O/N Hotel Restaurante Logasasanti, Andújar (B,L,D)

Day 7: Sun, 30 Apr, 2023 – Andújar

La Romería de la Virgen de la Cabeza— Pilgrimage Sunday

The last day of the festivity, Sunday, is the big day of the Pilgrimage. The festival culminates on this day when an altar is set up on the esplanade in front of the Sanctuary so that most of the pilgrims and pilgrims can participate in the Eucharist. At the moment in which the bells of the temple resound (around noon) the procession of the Blessed Virgin of the Head begins.

All the brotherhoods and devotees are formed and crowd around the path that the deity takes. At the moment in which the deity returns to its dressing room, to its house, a new year begins for the pilgrims who anxiously await a new year to pass so that they can relive the festivity and see the Blessed Virgin of the Head.

O/N Hotel Restaurante Logasasanti, Andújar (B,L,D)

Day 8: Mon, 1 May, 2023 – Andújar/Córdoba
Cordoba was founded by the Romans and due to its strategic importance as the highest navigable point of the Guadalquivir River, it became a port city of great importance, used for shipping Spanish olive oil, wine and wheat back to Ancient Rome. The Romans built the mighty bridge crossing the river, now called "El Puente Romano". But Cordoba's hour of greatest glory was when it became the capital of the Moorish kingdom of El-Andalus, and this was when work began on the Great Mosque, or "Mezquita", which – after several centuries of additions and enlargements – became one of the largest in all of Islam.

When the city was reconquered by the Christians in 1236, the new rulers of the city were so awed by its beauty that they left it standing, building their cathedral in the midst of its rows of arches and columns, and creating the extraordinary church-mosque we see today.

1328; the Calahorra Fort, originally built by the Arabs, which guards the Roman Bridge, on the far side of the river from the Mezquita, and the ancient Jewish Synagogue, now a museum. Cordoba's medieval quarter, once the home of the Jewish community, is called "La Judería" (The Jewry), a labyrinth of winding, narrow streets, shady flower-filled courtyards and picturesque squares such as La Plaza del Potro.

In early May, home-owners proudly festoon their patios with flowers to compete for the city's "most beautiful courtyard" contest.

Roman Bridge of Cordoba
You can walk over the Roman bridge in either direction. It is close to the great Mosque and leads to Torre de Calahorra at south end.

The Roman bridge which, according to the Arab geographer, Al-drisi 'surpasses all other bridges in beauty and solidity', reflects little of its Roman roots, owing to frequent reconstruction over many decades. In the centre of the eastern side's stone handrails there is a little shrine to St Raphael, at whose feet the devout burn candles.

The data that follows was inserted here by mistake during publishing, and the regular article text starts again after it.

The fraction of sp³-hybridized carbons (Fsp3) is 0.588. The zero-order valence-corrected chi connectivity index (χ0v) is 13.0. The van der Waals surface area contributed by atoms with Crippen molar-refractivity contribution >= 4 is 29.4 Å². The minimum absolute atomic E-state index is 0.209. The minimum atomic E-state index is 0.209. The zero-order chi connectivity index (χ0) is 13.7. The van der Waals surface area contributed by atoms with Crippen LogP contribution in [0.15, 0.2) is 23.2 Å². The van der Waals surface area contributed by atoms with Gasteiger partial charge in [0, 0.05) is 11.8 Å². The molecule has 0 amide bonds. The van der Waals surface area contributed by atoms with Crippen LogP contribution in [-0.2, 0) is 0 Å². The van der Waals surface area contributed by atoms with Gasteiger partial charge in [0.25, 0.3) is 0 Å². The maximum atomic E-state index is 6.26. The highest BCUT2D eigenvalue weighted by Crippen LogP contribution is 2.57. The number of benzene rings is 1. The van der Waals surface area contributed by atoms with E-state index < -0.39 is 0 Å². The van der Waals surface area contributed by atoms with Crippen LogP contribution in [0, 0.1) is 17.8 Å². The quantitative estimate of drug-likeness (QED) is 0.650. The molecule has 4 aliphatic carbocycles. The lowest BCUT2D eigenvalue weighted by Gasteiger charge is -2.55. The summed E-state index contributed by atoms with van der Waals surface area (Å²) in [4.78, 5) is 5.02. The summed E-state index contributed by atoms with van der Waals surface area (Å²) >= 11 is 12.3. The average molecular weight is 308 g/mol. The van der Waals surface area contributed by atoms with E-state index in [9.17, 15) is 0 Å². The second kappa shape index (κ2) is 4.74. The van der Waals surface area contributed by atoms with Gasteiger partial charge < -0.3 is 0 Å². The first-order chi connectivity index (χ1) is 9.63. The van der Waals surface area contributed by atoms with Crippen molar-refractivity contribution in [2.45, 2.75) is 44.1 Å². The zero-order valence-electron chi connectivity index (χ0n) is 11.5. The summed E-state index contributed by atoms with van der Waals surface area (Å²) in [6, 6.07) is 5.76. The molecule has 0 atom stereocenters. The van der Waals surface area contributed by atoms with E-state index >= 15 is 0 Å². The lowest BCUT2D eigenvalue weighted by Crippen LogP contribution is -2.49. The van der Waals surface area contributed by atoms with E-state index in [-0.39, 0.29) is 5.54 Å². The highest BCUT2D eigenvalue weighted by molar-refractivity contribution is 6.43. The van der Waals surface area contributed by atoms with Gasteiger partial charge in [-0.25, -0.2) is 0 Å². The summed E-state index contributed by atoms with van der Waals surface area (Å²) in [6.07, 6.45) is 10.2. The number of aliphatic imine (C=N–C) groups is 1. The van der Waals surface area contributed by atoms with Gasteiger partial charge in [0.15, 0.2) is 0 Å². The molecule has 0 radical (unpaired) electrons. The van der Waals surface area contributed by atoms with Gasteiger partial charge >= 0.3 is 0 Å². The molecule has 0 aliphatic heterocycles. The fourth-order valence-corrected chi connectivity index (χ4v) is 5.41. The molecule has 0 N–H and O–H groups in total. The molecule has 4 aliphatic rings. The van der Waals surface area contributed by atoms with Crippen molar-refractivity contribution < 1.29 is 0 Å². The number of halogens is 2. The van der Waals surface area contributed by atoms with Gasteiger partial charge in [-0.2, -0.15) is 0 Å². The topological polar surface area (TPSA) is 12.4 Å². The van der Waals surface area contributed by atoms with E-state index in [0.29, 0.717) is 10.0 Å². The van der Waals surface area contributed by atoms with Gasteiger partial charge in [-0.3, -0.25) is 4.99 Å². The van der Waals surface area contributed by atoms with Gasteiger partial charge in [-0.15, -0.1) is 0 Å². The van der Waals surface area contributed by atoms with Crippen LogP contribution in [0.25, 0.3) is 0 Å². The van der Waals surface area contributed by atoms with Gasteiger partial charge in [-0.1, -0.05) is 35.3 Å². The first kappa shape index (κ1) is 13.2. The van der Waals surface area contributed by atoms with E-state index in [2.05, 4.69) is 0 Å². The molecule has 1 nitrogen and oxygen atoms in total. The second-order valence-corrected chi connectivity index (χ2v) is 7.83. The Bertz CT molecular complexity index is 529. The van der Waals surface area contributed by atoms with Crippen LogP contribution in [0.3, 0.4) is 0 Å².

It is, of course, unlikely that much of the original structure stands. The present structure is a medieval reconstruction, though the 19th-century cobbled paving does give a Roman feel. There is an irregular pattern to the 16 arches in size and abutment protections.

There are good views of bridge and the river from south bank. There is usually ample parking Avenida Fray Albino. Visitors from the south may well consider parking here and walking over the Roman Bridge passing Bridge Gate and entering the old town at the back of the Mosque.

O/N NH Córdoba Califa, Córdoba (B,L,D)
The NH Córdoba Califa hotel is in the heart of Cordoba, at the entrance to the historic Jewish quarter. We’re well placed for both business and shopping, while attractions like the Mosque-Cathedral of Cordoba are a short walk away.

Day 9: Tue, 2 May, 2023 – Córdoba

The Mezquita (Mosque) dates back to the 10th century when Córdoba reached its zenith under a new emir, Abd ar-Rahman III who was one of the great rulers of Islamic history. At this time Córdoba was the largest, most prosperous cities of Europe, outshining Byzantium and Baghdad in science, culture and the arts. The development of the Great Mosque paralleled these new heights of splendour.

Today the Mezquita de Cordoba (Cordoba Mosque) as it is comonly known (or the Cordoba Cathedral as it was know by its owners the Catholic church) can be visited throughout the year for an entrance fee. Following a dispute between the church and the city over the name of the building in the 2010's it is now diplomatically called "Cordoba Mosque Cathedral".